6. 6. 6 THE REPORT IS DIVIDED INTO THREE SECTIONS 1. Canadian women’s most-loved brands 2. What drives Canadian women away 3. What women would say to advertisers ENJOY.
  7. 7. 7 Section 1 CANADIAN WOMEN’S MOST-LOVED BRANDS
  8. 8. 8 1. 5. 3. 6. 4. 7. 10. 8. 9. 2. TIM HORTONS WAL MART COSTCO APPLE FACEBOOK STARBUCKS GOOGLE IKEA DOVE SHOPPERS DRUG MART PHARMAPRIX –
  9. 9. 9 CANADIAN WOMEN’S MOST-LOVED BRANDS AND COMPANIES 1. TIM HORTONS “I drink or eat something from Tim’s at least once a day.” One of Canada’s own tops the list with nearly 40% of Canadian women citing Tim Hortons as one of their most adored brands. Asked why they like Tim’s so much, women’s answers went way beyond the cup of joe. No other brand in Canada enjoys the kind of emotional connection that Tim’s does. Women in the survey cite the company’s Canadian roots as a big part of the appeal as well as their significant support of local communities, including the well-known Timbits Minor Sports Program that sponsors 200,000 Canadian chil- dren’s sports activities. The survey showed that moms in particular have an af- finity for the brand. Said one mom, “Tim Hortons keeps me awake throughout the day so that I can take care of my family!”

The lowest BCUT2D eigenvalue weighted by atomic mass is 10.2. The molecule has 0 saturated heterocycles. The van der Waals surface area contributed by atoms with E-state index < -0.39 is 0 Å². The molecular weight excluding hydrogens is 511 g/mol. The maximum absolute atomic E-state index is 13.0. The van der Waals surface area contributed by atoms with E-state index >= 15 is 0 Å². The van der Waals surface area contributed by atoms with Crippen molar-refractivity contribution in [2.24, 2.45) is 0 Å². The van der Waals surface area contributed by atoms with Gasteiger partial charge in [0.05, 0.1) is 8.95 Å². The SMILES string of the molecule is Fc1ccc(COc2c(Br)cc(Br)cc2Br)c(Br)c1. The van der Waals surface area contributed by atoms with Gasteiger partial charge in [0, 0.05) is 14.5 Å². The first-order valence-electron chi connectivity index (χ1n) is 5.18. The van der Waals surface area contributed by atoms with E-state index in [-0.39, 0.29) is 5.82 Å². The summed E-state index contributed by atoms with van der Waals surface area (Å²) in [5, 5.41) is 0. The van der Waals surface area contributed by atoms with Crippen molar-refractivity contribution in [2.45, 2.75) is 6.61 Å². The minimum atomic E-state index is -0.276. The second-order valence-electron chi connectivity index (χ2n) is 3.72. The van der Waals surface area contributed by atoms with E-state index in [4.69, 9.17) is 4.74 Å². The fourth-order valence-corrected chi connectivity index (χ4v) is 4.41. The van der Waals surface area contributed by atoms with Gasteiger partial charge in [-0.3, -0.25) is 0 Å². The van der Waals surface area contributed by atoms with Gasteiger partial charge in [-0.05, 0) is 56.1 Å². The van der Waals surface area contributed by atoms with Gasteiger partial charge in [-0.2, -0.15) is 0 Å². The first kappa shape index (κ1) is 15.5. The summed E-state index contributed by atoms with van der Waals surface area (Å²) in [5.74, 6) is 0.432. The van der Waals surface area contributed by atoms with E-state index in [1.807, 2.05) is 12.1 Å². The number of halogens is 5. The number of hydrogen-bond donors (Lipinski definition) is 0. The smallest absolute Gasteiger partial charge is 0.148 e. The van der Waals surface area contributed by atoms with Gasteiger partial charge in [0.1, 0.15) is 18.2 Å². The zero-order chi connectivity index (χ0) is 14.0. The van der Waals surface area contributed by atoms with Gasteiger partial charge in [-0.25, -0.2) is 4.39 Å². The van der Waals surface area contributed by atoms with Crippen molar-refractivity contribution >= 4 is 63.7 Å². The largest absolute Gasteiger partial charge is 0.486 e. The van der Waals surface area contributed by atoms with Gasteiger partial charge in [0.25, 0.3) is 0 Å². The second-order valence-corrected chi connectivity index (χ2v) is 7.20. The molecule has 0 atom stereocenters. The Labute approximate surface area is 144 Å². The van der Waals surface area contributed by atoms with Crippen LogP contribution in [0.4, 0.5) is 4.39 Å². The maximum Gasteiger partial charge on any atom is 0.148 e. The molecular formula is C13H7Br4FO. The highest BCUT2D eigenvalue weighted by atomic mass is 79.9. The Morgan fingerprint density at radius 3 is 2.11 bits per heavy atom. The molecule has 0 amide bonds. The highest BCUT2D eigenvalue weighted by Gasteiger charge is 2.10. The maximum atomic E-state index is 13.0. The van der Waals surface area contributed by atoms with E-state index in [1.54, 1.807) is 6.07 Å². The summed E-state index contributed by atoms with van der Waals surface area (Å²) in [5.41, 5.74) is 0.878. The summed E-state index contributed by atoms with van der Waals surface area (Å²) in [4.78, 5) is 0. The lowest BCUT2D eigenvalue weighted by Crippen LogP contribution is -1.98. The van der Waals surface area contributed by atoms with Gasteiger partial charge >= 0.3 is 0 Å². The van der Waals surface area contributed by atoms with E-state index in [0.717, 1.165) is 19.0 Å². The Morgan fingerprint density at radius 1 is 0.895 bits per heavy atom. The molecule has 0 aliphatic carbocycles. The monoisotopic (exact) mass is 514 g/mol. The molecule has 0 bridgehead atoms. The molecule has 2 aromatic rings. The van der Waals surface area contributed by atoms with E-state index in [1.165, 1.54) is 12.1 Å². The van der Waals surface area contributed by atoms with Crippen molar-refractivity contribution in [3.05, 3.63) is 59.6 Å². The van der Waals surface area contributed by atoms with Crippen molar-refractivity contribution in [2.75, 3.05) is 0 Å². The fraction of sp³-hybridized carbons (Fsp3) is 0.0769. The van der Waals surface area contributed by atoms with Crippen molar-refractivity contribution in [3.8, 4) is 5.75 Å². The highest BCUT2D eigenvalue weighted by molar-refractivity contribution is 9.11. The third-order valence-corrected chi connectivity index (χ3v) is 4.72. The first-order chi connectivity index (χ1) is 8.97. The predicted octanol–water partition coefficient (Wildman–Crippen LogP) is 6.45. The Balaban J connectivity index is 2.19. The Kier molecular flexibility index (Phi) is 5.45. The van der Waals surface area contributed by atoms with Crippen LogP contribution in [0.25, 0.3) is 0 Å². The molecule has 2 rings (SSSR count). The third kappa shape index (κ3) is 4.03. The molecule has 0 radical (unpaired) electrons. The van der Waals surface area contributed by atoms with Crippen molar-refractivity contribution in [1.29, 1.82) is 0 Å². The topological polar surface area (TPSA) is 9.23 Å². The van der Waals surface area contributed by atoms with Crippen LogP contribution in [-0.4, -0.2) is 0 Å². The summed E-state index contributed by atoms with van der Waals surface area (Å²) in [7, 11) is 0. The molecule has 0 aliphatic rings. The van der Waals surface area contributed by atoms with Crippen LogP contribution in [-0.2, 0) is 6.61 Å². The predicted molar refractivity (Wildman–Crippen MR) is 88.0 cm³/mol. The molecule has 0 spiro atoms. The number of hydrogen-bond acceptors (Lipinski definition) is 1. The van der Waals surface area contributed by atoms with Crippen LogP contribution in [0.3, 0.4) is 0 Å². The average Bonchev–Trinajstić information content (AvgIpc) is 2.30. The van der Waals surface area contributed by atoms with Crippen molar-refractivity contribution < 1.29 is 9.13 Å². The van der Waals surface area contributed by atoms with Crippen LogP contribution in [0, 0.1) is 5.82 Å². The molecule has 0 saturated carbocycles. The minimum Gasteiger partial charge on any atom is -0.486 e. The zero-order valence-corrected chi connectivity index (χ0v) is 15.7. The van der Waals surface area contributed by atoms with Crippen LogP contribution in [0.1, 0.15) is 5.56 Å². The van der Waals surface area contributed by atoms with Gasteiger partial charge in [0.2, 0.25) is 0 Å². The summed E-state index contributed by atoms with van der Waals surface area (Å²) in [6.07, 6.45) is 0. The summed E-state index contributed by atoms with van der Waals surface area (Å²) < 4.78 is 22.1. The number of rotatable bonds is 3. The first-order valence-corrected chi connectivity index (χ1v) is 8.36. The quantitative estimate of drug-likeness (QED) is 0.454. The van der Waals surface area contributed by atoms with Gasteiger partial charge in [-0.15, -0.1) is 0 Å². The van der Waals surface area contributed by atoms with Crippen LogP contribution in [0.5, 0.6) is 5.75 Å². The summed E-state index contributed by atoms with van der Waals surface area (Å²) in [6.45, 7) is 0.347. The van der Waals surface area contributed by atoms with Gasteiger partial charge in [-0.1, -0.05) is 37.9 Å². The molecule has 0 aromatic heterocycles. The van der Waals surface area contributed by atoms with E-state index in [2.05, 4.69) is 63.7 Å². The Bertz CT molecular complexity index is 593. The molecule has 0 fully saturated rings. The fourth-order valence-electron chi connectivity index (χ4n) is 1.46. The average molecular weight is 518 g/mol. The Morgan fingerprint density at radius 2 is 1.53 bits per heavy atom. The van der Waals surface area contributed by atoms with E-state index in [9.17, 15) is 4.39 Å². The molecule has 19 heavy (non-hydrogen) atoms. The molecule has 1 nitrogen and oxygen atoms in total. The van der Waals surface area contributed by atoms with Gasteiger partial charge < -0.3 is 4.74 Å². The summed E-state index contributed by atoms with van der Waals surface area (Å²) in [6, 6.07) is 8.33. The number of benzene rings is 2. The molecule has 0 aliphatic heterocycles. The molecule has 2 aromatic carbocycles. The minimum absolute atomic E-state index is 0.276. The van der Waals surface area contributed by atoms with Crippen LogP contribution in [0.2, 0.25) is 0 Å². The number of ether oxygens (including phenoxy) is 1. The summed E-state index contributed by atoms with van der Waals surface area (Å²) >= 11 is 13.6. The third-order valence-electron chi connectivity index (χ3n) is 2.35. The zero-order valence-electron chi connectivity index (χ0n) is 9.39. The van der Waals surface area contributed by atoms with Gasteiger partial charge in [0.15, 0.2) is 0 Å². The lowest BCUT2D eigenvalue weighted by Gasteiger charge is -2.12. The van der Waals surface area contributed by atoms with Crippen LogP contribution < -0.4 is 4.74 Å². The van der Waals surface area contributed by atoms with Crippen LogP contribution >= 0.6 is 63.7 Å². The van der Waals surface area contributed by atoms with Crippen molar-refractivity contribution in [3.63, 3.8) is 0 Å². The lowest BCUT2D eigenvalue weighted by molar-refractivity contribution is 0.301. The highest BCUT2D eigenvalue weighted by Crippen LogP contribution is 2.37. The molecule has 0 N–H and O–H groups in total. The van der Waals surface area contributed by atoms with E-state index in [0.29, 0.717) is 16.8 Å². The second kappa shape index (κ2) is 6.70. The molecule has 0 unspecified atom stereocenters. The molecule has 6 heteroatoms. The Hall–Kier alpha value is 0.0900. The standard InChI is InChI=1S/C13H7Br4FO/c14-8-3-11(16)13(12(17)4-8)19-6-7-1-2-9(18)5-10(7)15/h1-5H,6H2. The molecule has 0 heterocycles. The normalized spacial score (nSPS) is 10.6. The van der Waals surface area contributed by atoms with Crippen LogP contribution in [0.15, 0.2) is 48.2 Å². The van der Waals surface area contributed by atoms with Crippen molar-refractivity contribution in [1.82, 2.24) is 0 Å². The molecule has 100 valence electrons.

10. 10. 10 CANADIAN WOMEN’S MOST-LOVED BRANDS AND COMPANIES 2. WALMART “Good prices. Good variety. Walmart’s our one-stop shop which is important when you are a mom!” Day in and day out, Walmart serves millions of Cana- dian women – which is a big reason why this survey reveals that more than 1 in 4 Canadian women (27%) rank Walmart as one of their most-loved brands. Surprised by the love for Walmart? Don’t be. Walmart delivers on several of the key factors that are valued most by Canadian women: Low prices remain very im- portant to the vast majority as they try to manage their budget and that of their family’s. Walmart’s everyday low price strategy ensures women that they are getting the lowest prices – no need to wait for a sale or spend time comparison-shopping. In addition, Canadian wom- en in the survey cited the one-stop-shop experience that makes Walmart somewhere women can check off their entire to-do lists. Ultimately, moms, who act as Chief Purchasing Officers of their households, place great importance on being efficient with both their time and their family’s budget, which is why Walmart comes in so strongly as the second most-loved brand by Canadian women. And with Walmart’s recent announcement of a $500 million expan- sion in Canada there will be even more opportunities for Canadian women to indeed “Save Money and Live Better.” 3. COSTCO “I buy flowers, cosmetics, clothes and dinner at Costco. It’s my favou- rite place to shop for everything.” Costco hitting #3 on the list surprised us a bit. We knew women liked Costco but we didn’t know they loved it so much that it would rank amongst the favourites. Costco scores big points for their great prices, wide variety, the quality of products and great customer service. (And we would be remiss if we didn’t credit their amazing sam- ples, from crackers and cheese to sushi and smoothies.) Underlying women’s love for Costco is what shopping anthropologists call “The thrill of the find.” There is no feeling quite like saving big on a new espresso machine, a 20-pack of Kobe beef burgers and a new Xbox for the kids. In fact, the knowledge that you are saving money on the purchase at a place like Costco actually makes spending money feel good, by releasing a flood of endor- phins. Perhaps that’s why 26% of Canadian women rank Costco as one of their most-loved brands. 4. FACEBOOK “Facebook is a great way to stay in touch with my girlfriends from East Coast to West Coast, and around the world, so that we don’t feel so far away from each other.” Twenty-two percent of Canadian women included Facebook as one of their favourite brands, bringing the “queen of all social platforms” in at #4 on the most-loved list. Within the younger demographic, Facebook proved even more beloved with 28% of women 18–34 including Facebook on their faves list. This shouldn’t be too much of a surprise, given that women are 30% more active than men on social media and the recent announcement that Canada has the most active Facebook users in the world. In the survey findings, women relished being able to easily stay connected with a much-broader friend circle than they otherwise would (the average woman has 250+ Facebook friends). And importantly, women like how Facebook fits into their lives as a new free-time activity. Said one research respondent, “Facebook is a way for me to escape. I’ll take 30 minutes to see what’s going on in my friends’ lives, check out funny videos and read a few great articles that my friends post. It’s more fun than watching TV and it makes me feel connected.”